The EU fines Google: three views of the future of technology and capitalism

European Union flags flying

European Union flags flying

The $2.7B fine that the European Union (EU) imposed on Google at the end of June for displaying its own comparison-shopping results over rival websites conjured not just two but three starkly different views of the future of technology and capitalism. The one under attack from Europe is the view – popular in corporate, if not small-business, circles since Robert Bork argued US antitrust law is all wrong in his 1978 book “The Antitrust Paradox” – that monopoly is often a natural reward for innovation and sometimes a necessary requirement for it.

The starkness of the EU decision – that super-platforms like Google must adhere to strict neutrality among competing information offerings – embodies a sharply different view. The four big platforms outside of China’s Great Firewall – Microsoft, Google, Amazon, and Facebook – are natural monopolies, pure and simple. Treating them as anything other than utilities dependent on empowering regulation by the state is at best naïve, at worst a reflection of creeping corporatism. Gates, Page, Brin, Bezos, and Zuckerberg simply won lotteries – we may as well have made a billionaire out of Christopher Sholes, who filed a patent for the QWERTY keyboard in 1867.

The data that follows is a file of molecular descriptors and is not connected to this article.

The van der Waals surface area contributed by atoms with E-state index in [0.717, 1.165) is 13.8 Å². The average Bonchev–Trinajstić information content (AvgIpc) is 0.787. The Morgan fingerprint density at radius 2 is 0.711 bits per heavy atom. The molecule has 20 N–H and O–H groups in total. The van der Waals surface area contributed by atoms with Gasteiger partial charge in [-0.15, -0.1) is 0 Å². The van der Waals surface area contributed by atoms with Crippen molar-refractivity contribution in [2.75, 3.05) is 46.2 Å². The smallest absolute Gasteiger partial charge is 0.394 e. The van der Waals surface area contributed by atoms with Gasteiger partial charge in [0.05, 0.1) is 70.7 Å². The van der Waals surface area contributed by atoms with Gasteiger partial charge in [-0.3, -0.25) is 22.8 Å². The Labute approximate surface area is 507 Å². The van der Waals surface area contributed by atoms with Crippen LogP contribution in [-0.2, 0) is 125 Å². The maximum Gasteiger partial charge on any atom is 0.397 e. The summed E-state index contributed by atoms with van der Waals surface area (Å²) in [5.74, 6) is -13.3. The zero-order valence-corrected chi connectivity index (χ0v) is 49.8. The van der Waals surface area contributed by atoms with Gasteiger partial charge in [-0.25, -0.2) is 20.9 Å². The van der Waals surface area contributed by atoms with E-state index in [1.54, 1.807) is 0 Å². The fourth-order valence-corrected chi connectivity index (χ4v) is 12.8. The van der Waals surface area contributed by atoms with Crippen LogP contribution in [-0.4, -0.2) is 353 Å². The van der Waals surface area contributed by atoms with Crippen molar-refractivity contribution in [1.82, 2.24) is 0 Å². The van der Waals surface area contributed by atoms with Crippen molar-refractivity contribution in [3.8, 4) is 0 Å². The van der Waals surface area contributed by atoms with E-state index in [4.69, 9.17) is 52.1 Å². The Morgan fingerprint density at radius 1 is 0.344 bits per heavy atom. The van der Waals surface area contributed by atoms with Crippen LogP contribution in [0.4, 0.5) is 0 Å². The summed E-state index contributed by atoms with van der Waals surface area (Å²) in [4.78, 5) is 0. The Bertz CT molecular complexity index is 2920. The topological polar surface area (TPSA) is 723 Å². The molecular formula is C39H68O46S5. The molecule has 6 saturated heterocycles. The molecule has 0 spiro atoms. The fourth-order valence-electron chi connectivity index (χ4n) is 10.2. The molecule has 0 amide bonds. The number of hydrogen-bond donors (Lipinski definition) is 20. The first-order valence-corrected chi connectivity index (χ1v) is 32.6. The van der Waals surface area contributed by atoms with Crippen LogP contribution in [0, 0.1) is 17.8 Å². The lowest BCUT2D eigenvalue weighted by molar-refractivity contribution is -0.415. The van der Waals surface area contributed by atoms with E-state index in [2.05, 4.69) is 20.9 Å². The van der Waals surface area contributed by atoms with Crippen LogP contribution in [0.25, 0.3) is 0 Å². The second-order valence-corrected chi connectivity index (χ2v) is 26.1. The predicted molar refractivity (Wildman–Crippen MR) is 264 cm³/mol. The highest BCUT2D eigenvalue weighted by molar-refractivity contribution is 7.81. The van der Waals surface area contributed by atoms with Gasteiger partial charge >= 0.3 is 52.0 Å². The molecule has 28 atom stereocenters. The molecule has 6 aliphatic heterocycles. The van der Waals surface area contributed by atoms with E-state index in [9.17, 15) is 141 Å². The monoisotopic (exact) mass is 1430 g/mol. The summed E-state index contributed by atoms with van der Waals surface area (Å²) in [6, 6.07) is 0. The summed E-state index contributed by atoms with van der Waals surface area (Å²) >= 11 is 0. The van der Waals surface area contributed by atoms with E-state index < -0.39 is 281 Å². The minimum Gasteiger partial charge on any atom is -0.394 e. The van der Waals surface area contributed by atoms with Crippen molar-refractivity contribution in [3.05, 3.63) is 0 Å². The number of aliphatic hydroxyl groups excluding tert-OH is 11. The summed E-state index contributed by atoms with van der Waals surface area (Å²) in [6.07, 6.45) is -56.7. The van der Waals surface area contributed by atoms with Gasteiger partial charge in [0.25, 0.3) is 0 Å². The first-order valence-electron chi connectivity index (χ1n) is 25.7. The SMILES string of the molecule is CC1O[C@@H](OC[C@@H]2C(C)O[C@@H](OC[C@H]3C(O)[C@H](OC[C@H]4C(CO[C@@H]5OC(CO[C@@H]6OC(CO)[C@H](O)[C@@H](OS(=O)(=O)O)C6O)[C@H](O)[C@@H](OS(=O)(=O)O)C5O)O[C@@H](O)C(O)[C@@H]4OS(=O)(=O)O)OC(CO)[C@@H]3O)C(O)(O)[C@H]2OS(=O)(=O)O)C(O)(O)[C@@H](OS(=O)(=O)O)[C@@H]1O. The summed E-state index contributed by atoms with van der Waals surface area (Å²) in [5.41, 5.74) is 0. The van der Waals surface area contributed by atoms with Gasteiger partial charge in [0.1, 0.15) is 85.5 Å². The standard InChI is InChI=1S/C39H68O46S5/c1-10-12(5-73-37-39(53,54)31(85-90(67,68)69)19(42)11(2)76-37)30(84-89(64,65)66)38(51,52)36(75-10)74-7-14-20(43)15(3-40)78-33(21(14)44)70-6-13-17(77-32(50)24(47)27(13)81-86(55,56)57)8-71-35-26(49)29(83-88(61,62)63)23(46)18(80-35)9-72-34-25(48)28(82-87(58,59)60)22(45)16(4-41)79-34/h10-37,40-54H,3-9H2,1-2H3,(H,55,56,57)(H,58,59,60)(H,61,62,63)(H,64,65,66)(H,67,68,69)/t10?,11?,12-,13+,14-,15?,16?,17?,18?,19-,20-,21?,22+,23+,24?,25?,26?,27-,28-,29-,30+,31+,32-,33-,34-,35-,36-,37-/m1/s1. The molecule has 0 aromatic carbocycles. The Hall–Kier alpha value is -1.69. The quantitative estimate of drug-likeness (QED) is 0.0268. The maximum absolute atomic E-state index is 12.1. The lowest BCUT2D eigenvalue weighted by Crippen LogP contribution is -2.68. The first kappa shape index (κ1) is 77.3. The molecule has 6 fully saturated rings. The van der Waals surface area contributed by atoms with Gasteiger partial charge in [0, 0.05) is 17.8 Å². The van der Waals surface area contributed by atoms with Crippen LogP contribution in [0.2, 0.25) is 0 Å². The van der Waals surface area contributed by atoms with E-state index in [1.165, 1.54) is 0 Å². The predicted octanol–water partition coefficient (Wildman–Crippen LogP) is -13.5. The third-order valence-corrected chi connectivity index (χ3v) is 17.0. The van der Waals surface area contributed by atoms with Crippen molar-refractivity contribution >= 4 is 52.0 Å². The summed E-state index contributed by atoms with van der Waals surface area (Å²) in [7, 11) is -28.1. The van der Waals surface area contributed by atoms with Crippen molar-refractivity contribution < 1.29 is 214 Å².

There lurks, however, a third, perhaps more bracing, view of technology’s and capitalism’s future – and it may belong to Google’s parent Alphabet. By collecting every click, keystroke, and query of every user; building personalized predictive behavioral models out of them; and using those models to serve ever-more addictive individualized content – Alphabet may eventually render obsolete or at least unusable the very notion of a market that states could accuse it of monopolizing. After all, a market of one is not a market. So why slog it out with EU competition commissioners when perfect price discrimination – and the capture of all, not just most, consumer surplus – is within grasp?

Alphabet need not be evil to pursue the goal of perfectly tailored information services. The horizons that such teaching and learning capacity open up stagger the imagination. But it utterly transforms the concept of price on which so much modern economic-welfare theory depends.